Table of contents(14 chapters)
Part I of this issue begins with a paper by Colin Eden and Fran Ackermann on “Competences, distinctive competences, and core competences.” Eden and Ackermann draw on their extensive work with top management teams in workshops focused on identifying the competences of an organization. They describe an interactive process of engagement with managers through which an organization's competences are identified, some of which are further judged to be “distinctive competences” of the organization. Analysis of the interrelationships among a firm's identified competences then leads to the discovery of a pattern of competence interactions in which some competences appear to be at the “core” of the organizations distinctive competences. The paper presents an interesting perspective on how the capabilities and competences of a firm are often interrelated in ways that invite special attention and development by managers. Further, the paper explains the systems methodology that the authors have developed for use with managers to help identify and assess an organization's competences.
In order to elaborate the concept of resources (a key component of the well-established resource-based theory of the firm) this paper concentrates on exploring and elaborating the associated concept of competences, in particular distinctive and core competences. This exploration includes an examination of the extant literature, alongside and in parallel with, an extensive body of action research undertaken over 15 years and with 44 top management teams engaged in strategy making. As such the concepts are scrutinized both in terms of their theoretical underpinnings as well as their impact on practice. The research reinforces the view that distinctiveness emerges most powerfully from the identification (or creation) of unique bundles or combinations of competences and that effective and meaningful core competences can be identified from understanding and refining the links between competences and organizational goals. The resultant conceptualization of the systemic competence/goals structure emerges from the interaction of theory and practice.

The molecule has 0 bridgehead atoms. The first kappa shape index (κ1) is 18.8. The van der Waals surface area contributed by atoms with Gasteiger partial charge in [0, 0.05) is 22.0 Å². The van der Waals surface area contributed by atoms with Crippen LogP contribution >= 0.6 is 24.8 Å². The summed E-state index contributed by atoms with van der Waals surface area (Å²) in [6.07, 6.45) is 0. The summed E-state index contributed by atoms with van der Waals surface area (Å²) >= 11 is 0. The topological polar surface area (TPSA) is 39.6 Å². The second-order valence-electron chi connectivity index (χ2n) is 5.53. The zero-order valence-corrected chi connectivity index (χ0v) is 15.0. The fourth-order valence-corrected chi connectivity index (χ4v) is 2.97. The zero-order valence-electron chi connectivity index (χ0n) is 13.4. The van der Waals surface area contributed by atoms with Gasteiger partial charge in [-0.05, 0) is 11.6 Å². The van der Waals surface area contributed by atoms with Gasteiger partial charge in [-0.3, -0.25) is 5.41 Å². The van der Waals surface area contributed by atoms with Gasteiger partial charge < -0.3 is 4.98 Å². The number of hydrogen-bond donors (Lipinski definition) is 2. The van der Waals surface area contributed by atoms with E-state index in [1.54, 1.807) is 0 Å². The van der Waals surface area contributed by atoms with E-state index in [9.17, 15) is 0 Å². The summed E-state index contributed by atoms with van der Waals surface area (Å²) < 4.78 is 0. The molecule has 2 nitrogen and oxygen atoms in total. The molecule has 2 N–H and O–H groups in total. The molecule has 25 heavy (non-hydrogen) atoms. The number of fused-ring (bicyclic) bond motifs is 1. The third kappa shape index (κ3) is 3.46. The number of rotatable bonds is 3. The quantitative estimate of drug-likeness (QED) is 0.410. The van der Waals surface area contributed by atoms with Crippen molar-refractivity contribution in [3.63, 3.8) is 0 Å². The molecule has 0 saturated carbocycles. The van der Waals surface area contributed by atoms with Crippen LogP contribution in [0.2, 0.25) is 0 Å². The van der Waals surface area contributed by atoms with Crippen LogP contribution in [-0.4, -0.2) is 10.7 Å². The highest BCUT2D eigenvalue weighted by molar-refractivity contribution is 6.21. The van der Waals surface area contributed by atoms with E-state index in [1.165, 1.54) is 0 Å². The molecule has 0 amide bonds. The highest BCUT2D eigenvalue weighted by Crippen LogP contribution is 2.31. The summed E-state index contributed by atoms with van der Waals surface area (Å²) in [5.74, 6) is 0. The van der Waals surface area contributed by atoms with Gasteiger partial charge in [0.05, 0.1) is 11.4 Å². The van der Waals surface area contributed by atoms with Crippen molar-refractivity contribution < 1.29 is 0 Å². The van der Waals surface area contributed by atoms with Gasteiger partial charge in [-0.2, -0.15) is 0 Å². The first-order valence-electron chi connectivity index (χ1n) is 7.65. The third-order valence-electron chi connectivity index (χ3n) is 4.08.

The dynamic capabilities perspective focuses on the ability of an organization to develop its resource base in order to meet environmental expectations. Therefore, it is closely interrelated to the issue of managing the interaction of exploration and exploitation. The competence of continuously optimizing the interaction of exploration and exploitation has been referred to as organizational ambidexterity. Managing this interaction implies resolving a firm's permanent struggle to overcome the barriers related to the right configuration between exploration and exploitation.
By incorporating the concept of combinative capabilities as balancing routines into the conceptualization of ambidexterity we distinguish structural, interaction, and socialization capabilities that are deployed in overcoming these barriers to resource (re)configuration.
Drawing on knowledge management and barriers to resource configuration we expect that the way organizations deploy combinative capabilities to manage the interaction between exploration and exploitation depends on the observed barriers to resource (re)configuration. By combining the constructs of barriers to resource reconfiguration, ambidexterity, and combinative capabilities we intend to gain more insight in the way organizations manage the actual interaction between exploration and exploitation. Our paper will introduce a set of propositions indicating the relationship between ambidexterity, barriers to resource (re)configuration, and combinative capabilities as balancing routines.
The objectives of this study are to reveal the relationship between strategic options and competence building processes and to investigate the effect of environmental and firm-related factors on competence building. Competence building is defined as the qualitative change in firms' existing assets and capabilities; exercising strategic options may trigger this process. In this study an empirical model is developed and tested using structural equation modeling techniques. Many researchers have examined the relationship between strategic options and competence building theoretically, and this study aims to support these theoretical efforts with empirical research.